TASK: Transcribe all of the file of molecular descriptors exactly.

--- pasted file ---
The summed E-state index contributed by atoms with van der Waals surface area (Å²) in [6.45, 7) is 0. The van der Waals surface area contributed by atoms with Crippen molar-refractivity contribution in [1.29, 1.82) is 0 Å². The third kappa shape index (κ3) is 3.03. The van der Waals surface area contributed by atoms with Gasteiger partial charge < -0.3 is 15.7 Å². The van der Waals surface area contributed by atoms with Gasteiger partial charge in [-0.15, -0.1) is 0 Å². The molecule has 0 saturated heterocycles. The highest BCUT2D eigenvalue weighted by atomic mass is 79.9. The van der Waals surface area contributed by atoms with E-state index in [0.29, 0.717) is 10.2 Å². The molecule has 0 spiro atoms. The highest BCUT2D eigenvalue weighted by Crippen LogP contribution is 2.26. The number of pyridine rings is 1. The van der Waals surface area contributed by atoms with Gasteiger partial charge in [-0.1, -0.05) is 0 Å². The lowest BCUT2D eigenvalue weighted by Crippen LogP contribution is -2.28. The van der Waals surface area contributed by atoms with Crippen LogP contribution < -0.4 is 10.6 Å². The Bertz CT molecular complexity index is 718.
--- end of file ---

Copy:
The summed E-state index contributed by atoms with van der Waals surface area (Å²) in [6.45, 7) is 0. The van der Waals surface area contributed by atoms with Crippen molar-refractivity contribution in [1.29, 1.82) is 0 Å². The third kappa shape index (κ3) is 3.03. The van der Waals surface area contributed by atoms with Gasteiger partial charge < -0.3 is 15.7 Å². The van der Waals surface area contributed by atoms with Gasteiger partial charge in [-0.15, -0.1) is 0 Å². The molecule has 0 saturated heterocycles. The highest BCUT2D eigenvalue weighted by atomic mass is 79.9. The van der Waals surface area contributed by atoms with E-state index in [0.29, 0.717) is 10.2 Å². The molecule has 0 spiro atoms. The highest BCUT2D eigenvalue weighted by Crippen LogP contribution is 2.26. The number of pyridine rings is 1. The van der Waals surface area contributed by atoms with Gasteiger partial charge in [-0.1, -0.05) is 0 Å². The lowest BCUT2D eigenvalue weighted by Crippen LogP contribution is -2.28. The van der Waals surface area contributed by atoms with Crippen LogP contribution < -0.4 is 10.6 Å². The Bertz CT molecular complexity index is 718.